Perceived Benefits of Exercise Class Participation for Female HSC Students

By Janet Lynne Currie.

Published by The Sport Collection

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Article: Print $US10.00
Article: Electronic $US5.00

Research demonstrates that unfortunately during the final period of schooling, 40-50% of Year 11-12 students experience clinical levels of psychological distress, and that this level increases as the HSC exam gets closer.
Adolescent mental health experts also point to this period as being the highest risk time for the onset of many psychological problems and disorders such as depression, anxiety, psychosis, drug and alcohol dependence.

The HSC exam itself forms a kind of climax with students experiencing increased workload, deadlines, expectations from parents, teachers/schools and themselves, beliefs about the future and perceptions of the ‘life-long’ significance of the HSC. Studies suggest that HSC students commonly experience poorer concentration, school achievement, negatively affected friendships, self-esteem and feelings of sickness. They often describe as though they are 'missing out' on age-appropriate activities and become overly sedentary.

A group of 8 HSC students in Sydney, Australia, average age 18 years participated in a 10 week pilot program of community-based exercise classes. The exercise classes conducted once a week involved a warm-up, low-impact aerobic exercises, muscle conditioning, cool down and relaxation components, all held to a music background.

The focus group data revealed that for the students, the main reasons for attending included to gain mental and physical fitness benefits. Students mentioned feeling more focused and able to study following the class. The findings suggest that taking part in exercise classes may offer a simple and effective strategy in assisting HSC students to cope more effectively with exam stress.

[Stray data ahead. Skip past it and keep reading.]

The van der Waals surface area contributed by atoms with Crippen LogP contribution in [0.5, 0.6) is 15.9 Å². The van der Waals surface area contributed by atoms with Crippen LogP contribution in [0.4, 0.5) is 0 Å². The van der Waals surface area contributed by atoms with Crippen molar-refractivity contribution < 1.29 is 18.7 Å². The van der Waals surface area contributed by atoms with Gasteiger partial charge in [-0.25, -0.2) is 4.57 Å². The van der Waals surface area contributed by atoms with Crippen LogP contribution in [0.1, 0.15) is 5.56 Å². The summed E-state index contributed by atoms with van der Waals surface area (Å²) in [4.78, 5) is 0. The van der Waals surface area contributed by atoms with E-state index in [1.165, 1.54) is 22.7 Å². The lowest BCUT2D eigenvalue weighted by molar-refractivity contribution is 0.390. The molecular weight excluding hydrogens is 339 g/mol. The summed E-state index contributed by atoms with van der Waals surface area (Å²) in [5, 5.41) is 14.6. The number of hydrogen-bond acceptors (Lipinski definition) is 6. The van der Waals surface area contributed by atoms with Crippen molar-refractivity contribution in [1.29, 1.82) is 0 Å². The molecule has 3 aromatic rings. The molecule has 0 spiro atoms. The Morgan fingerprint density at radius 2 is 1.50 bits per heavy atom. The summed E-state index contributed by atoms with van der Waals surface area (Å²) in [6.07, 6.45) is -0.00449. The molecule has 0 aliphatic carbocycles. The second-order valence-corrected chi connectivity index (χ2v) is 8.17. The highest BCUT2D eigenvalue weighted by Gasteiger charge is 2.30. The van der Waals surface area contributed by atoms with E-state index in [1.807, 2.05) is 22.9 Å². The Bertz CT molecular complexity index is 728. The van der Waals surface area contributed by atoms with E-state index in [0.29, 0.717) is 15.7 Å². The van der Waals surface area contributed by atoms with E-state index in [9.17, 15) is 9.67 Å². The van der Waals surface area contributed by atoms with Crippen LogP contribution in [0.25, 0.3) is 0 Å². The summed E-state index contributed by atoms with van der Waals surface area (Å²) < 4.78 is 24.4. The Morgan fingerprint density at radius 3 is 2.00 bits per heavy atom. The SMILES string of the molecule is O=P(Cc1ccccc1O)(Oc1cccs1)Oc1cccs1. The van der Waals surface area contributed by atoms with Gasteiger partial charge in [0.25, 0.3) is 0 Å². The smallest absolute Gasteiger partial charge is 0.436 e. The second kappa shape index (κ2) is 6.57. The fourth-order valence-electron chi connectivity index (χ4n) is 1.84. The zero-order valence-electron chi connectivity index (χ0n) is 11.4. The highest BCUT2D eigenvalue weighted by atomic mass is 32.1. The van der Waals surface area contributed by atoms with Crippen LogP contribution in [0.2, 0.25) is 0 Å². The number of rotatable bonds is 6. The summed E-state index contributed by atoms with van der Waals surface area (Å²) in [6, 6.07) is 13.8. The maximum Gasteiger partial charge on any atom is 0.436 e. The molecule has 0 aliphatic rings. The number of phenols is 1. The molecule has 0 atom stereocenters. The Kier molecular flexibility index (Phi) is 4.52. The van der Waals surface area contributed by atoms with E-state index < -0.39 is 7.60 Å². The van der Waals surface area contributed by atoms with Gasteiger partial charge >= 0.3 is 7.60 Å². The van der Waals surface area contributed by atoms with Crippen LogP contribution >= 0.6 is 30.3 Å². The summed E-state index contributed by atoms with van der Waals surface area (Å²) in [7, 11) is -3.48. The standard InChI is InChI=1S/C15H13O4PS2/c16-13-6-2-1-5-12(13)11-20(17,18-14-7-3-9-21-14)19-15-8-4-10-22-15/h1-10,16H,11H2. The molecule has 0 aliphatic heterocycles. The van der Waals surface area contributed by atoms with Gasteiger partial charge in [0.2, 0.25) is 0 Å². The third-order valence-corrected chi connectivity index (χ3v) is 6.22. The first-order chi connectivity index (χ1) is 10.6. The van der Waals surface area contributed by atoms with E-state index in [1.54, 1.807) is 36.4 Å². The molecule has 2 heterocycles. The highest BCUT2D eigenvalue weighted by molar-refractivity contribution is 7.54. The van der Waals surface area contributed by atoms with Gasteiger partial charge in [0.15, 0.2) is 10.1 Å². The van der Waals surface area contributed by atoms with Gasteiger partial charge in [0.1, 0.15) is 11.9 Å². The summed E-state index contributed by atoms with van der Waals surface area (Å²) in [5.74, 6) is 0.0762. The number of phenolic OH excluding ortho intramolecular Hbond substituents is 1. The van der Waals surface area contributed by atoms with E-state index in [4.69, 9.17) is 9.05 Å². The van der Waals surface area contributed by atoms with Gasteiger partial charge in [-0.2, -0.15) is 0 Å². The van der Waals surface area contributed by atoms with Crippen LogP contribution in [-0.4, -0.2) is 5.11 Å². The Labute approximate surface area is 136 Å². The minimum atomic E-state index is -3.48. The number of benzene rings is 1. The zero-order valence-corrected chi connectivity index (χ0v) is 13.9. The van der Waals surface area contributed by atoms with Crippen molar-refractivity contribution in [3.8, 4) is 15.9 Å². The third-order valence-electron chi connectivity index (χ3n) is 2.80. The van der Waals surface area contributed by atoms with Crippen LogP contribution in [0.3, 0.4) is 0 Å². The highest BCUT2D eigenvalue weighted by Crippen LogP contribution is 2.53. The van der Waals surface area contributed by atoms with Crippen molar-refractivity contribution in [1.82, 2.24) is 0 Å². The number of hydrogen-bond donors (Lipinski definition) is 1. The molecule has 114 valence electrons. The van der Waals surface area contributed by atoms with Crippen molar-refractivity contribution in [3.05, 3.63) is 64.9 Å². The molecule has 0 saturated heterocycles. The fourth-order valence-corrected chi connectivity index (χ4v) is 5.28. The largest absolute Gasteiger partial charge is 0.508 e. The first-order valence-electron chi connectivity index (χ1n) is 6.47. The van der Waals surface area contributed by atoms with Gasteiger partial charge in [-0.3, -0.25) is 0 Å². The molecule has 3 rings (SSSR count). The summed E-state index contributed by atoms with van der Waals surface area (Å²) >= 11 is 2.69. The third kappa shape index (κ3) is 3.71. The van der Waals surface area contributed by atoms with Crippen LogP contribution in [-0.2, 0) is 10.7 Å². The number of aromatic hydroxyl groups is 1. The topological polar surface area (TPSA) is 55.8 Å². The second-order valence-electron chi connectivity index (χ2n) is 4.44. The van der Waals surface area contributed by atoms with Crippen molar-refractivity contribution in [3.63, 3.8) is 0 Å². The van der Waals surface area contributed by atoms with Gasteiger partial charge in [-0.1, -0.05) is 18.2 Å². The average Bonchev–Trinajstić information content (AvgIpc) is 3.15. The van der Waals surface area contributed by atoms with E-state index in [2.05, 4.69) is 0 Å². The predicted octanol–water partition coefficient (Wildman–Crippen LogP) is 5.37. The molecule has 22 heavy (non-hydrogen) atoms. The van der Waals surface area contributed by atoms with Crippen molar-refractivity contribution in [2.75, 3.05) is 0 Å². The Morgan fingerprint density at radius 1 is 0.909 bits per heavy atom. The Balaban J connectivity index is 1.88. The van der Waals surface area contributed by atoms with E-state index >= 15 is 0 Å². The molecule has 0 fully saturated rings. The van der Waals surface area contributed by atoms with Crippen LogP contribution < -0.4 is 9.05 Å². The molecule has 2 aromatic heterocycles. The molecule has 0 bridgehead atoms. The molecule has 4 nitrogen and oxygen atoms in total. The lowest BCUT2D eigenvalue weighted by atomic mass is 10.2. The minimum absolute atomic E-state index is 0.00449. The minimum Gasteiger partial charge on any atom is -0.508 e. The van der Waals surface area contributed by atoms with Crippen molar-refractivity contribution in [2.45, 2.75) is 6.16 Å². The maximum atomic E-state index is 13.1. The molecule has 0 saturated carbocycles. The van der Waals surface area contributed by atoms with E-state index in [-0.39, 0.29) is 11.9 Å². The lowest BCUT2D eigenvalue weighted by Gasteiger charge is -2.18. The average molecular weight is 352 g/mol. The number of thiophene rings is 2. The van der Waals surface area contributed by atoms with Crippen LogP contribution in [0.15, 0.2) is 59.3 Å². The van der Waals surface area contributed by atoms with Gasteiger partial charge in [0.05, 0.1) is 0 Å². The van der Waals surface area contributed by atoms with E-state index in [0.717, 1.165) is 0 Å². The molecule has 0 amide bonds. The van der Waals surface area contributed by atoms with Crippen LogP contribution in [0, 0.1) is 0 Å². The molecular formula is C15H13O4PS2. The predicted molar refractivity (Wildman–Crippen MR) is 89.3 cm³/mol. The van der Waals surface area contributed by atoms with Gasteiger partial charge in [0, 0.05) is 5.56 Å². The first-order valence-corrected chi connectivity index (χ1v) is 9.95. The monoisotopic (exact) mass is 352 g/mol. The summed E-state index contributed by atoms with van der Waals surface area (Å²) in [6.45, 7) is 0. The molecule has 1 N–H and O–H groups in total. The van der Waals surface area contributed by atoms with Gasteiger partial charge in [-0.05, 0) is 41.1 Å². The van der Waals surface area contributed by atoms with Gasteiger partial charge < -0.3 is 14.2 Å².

Keywords: Exercise, Physical Education, Women, HSC/Leaving Certificate, Stress, Coping, Perceptions, Attitudes, Experiences, Aerobic Exercise, Mental Health

The International Journal of Sport and Society, Volume 1, Issue 1, pp.203-210. Article: Print (Spiral Bound). Article: Electronic (PDF File; 620.153KB).

Dr. Janet Lynne Currie

Senior Lecturer, Faculty of Arts and Social Sciences, University of Technology, Sydney, Sydney, NSW, Australia

Dr. Currie has a background in school teaching, university lecturing, community health promotion and health policy. She has qualifications in physical education and health promotion. Her research interests focus on investigating the perceived benefits of participation in leisure and physical activity, health promotion policy, marketing and promotion of healthy lifestyles and social and emotional well-being. Janet has designed numerous educational materials in the area of health promotion and exercise including books, videos, teacher and community resources. She created the highly successful, ‘Strollers’ pramwalking program for new mothers and is currently involved in creating effective health education messages designed for young males in the school classroom setting, using sport as the key focus. Dr. Currie is a past National President, Vice-President and State representative of the Australian Health Promotion Association. She is a Director of Health Education and Promotion International. She was awarded the Outstanding Community Engagement Award (Australian Catholic University) in 2003.